Giancoli's Physics: Principles with Applications, 7th Edition
13
Temperature and Kinetic Theory
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13-1: Atomic Theory
13-2: Temperature and Thermometers
13-4: Thermal Expansion
13-5: Gas Laws; Absolute Temperature
13-6 and 13-7: Ideal Gas Law
13-8: Ideal Gas Law in Terms of Molecules; Avogadro's Number
13-9: Molecular Interpretation of Temperature
13-11: Real Gases; Phase Changes
13-12: Vapor Pressure and Humidity
13-13: Diffusion

Question by Giancoli, Douglas C., Physics: Principles with Applications, 7th Ed., ©2014, Reprinted by permission of Pearson Education Inc., New York.
Problem 47
Q

# What speed would a 1.0-g paper clip have if it had the same kinetic energy as a molecule at $22 ^\circ \textrm{C}$?

A
$3.5 \times 10^{-9} \textrm{ m/s}$
Note: the video incorrectly shows adding $20^\circ\textrm{c}$ to 273 in order to convert to Kelvin. It should add $22^\circ\textrm{C}$ instead. It turns out that the final answer is the same to two significant figures since the percent difference between 293 vs 295 is so small, so the only thing to note here is that the work shown in the video should say 22 rather than 20.

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VIDEO TRANSCRIPT

This is Giancoli Answers with Mr. Dychko. We'll set the kinetic energy of the 1 gram paperclip 1/2 mass times its velocity squared equal to the average kinetic energy of a single molecule at 22 degrees Celsius. And so we'll multiply both sides by 2 and so the 2's cancel on both sides and divide both sides by m. And you get V squared is 3 K T over m. And then square root both sides and you get V is square root of 3 K T over m. So, that's square root of 3 times Boltzmann's constant, 1.38 times 10 to the minus 23 joules per kelvin times the temperature written in kelvin, 20 degrees Celsius plus 273.15 divided by the mass of the paperclip which is 1 gram or 1 times 10 to the minus 3 kilograms. And that gives about 3.5 times 10 to the negative 9 meters per second. So, we expected a small number here because the mass of a single molecule is really small, and whereas the mass of the paperclip, you know, 1 gram doesn't seem very big but it's really big compared to a molecule. So, we expected a small speed for the paperclip in order to make the same kinetic energy as a single molecule.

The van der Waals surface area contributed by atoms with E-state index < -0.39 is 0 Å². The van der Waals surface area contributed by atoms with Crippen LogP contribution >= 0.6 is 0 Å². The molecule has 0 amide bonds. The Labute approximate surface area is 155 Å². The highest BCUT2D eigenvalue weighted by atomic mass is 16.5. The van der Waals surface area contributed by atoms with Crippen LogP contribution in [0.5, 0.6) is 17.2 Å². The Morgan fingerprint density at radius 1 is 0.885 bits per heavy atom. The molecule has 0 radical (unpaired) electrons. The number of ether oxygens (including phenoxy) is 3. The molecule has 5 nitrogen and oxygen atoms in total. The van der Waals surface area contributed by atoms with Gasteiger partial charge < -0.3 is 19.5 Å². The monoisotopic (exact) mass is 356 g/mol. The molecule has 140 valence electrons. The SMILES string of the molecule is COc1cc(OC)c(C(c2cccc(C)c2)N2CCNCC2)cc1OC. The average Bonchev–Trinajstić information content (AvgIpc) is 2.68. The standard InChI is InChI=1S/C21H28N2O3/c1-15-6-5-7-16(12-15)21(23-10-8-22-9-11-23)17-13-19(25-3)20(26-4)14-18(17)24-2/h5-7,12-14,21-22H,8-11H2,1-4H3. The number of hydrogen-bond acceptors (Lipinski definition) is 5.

By elkinsk on Sun, 4/16/2017 - 1:32 AM

i think the temperature is 22° not 20°?

By Mr. Dychko on Mon, 4/17/2017 - 1:18 PM

Hi elkinsk, thank you for noticing that! You're quite correct that the temperature should be $22^\circ\textrm{C}$ instead of $20^\circ\textrm{C}$. It turns out that the final answer is the same in either case since the 22 or 20 get added to 273 in order to convert to Kelvin, and the percent difference between 295 and 293 is small. I'll put a note for other students about this, and thanks again.